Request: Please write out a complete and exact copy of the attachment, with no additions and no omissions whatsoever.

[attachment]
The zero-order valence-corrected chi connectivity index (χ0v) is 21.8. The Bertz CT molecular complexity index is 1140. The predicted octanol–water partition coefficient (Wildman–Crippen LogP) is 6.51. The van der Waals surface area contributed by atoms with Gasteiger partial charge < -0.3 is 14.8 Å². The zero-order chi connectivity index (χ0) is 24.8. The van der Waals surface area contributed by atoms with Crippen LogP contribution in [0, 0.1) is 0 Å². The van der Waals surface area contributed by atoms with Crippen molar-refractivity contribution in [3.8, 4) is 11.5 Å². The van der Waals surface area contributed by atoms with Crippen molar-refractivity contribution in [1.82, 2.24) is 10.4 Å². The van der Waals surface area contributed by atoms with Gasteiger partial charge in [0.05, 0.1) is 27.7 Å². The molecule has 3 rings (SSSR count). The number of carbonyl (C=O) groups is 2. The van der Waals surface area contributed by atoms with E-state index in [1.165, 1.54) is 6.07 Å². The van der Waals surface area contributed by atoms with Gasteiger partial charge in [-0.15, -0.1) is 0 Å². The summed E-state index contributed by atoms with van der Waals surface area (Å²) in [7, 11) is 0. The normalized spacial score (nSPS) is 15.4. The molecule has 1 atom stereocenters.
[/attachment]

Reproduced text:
The zero-order valence-corrected chi connectivity index (χ0v) is 21.8. The Bertz CT molecular complexity index is 1140. The predicted octanol–water partition coefficient (Wildman–Crippen LogP) is 6.51. The van der Waals surface area contributed by atoms with Gasteiger partial charge < -0.3 is 14.8 Å². The zero-order chi connectivity index (χ0) is 24.8. The van der Waals surface area contributed by atoms with Crippen LogP contribution in [0, 0.1) is 0 Å². The van der Waals surface area contributed by atoms with Crippen molar-refractivity contribution in [3.8, 4) is 11.5 Å². The van der Waals surface area contributed by atoms with Crippen molar-refractivity contribution in [1.82, 2.24) is 10.4 Å². The van der Waals surface area contributed by atoms with Gasteiger partial charge in [0.05, 0.1) is 27.7 Å². The molecule has 3 rings (SSSR count). The number of carbonyl (C=O) groups is 2. The van der Waals surface area contributed by atoms with E-state index in [1.165, 1.54) is 6.07 Å². The van der Waals surface area contributed by atoms with Gasteiger partial charge in [-0.15, -0.1) is 0 Å². The summed E-state index contributed by atoms with van der Waals surface area (Å²) in [7, 11) is 0. The normalized spacial score (nSPS) is 15.4. The molecule has 1 atom stereocenters.